I read a tweet a few days ago from @BenDrury1 that read:
Wouldn’t it be great if we changed the terminology of ‘Recovery Strategies’ to ‘Adaptation Strategies’. Goal is to improve not maintain.
He’s right. Recovery days just don’t seem important enough to do them. Knowing instead that a recovery day is actually the day that adaptation—and therefore greater fitness—is achieved gives such days more credibility. Let’s take a brief look at the undervalued recovery day.
Your training load should be great at times. As a result you will often be tired. That’s why we include rest and recovery days between hard workouts in the first place. As mentioned, it’s during these easy days when the body actually becomes more fit. That’s because a high-dose workout only produces the potential for fitness. It’s realized in the subsequent low-dose (“easy”) day, which may be either a day off from exercise or a short and low-intensity session. This process of alternating stress and rest is necessary to become more fit. If you only apply high-dose and high-density (“frequent”) workout stress and not recover often you will likely experience overtraining. This is not just a little fatigue. It’s much more serious than that. Overtraining is very much like having a severe illness such as mononucleosis or chronic fatigue syndrome. You must avoid it. I’ve seen it end racing careers. On the other hand, if you only rest by doing low-dose workouts and frequently take days off from training you will not produce a positive change in fitness. The principle of progressive overload is violated and race performance will suffer.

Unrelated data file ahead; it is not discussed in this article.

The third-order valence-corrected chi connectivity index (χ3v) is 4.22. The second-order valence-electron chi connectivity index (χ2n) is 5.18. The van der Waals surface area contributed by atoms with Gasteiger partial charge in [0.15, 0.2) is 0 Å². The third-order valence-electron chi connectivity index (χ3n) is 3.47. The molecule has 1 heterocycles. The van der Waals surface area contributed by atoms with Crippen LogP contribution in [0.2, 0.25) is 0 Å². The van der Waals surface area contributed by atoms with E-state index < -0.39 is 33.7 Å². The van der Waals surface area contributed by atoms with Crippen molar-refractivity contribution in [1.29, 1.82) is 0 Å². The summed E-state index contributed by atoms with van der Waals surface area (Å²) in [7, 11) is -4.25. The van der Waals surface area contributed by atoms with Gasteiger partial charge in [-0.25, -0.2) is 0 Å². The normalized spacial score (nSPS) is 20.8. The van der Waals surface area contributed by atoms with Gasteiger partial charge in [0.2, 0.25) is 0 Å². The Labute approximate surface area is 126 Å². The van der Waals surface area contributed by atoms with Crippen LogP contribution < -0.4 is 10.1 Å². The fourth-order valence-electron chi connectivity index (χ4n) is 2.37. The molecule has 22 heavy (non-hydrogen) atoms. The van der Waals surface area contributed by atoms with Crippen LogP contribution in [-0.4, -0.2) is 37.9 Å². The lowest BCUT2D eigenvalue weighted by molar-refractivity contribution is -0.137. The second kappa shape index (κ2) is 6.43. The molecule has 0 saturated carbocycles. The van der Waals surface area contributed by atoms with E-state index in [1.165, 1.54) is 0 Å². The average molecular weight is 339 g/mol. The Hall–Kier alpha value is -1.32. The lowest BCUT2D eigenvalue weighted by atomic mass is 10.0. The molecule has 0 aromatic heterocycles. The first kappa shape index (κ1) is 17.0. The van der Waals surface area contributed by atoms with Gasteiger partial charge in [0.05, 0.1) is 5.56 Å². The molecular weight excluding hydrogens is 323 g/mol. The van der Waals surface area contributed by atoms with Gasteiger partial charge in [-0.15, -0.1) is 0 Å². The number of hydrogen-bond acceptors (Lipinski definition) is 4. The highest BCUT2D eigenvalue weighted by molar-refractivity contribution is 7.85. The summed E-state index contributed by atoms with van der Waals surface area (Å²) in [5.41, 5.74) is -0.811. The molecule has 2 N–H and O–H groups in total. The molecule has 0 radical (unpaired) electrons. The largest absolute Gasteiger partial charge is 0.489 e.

This process of building greater fitness by alternating stress and rest is called “supercompensation.” The human body is an amazing organism that can be molded through consistent training to produce an athlete capable of achieving great things in sport. Supercompensation can’t be forced on the body. You cannot make it happen at a faster rate than nature intends. Nature has endowed some lucky individuals with a fast response time. Others respond slowly. This is just the principle of individuality showing up again. We’re each unique in some small ways when it comes to training. The difference between a slow and a fast responder is likely genetic in origin. This is why in order to avoid overtraining while trying to improve fitness you must pay close attention to how your body is responding and not try to artificially speed it up.
The bottom line is that if your workout is hard enough to produce fatigue then you must include a recovery (“adaptation”) day soon thereafter. Otherwise, there’s no reason to do hard workouts. Strenuous exercise without recovery is play, not training.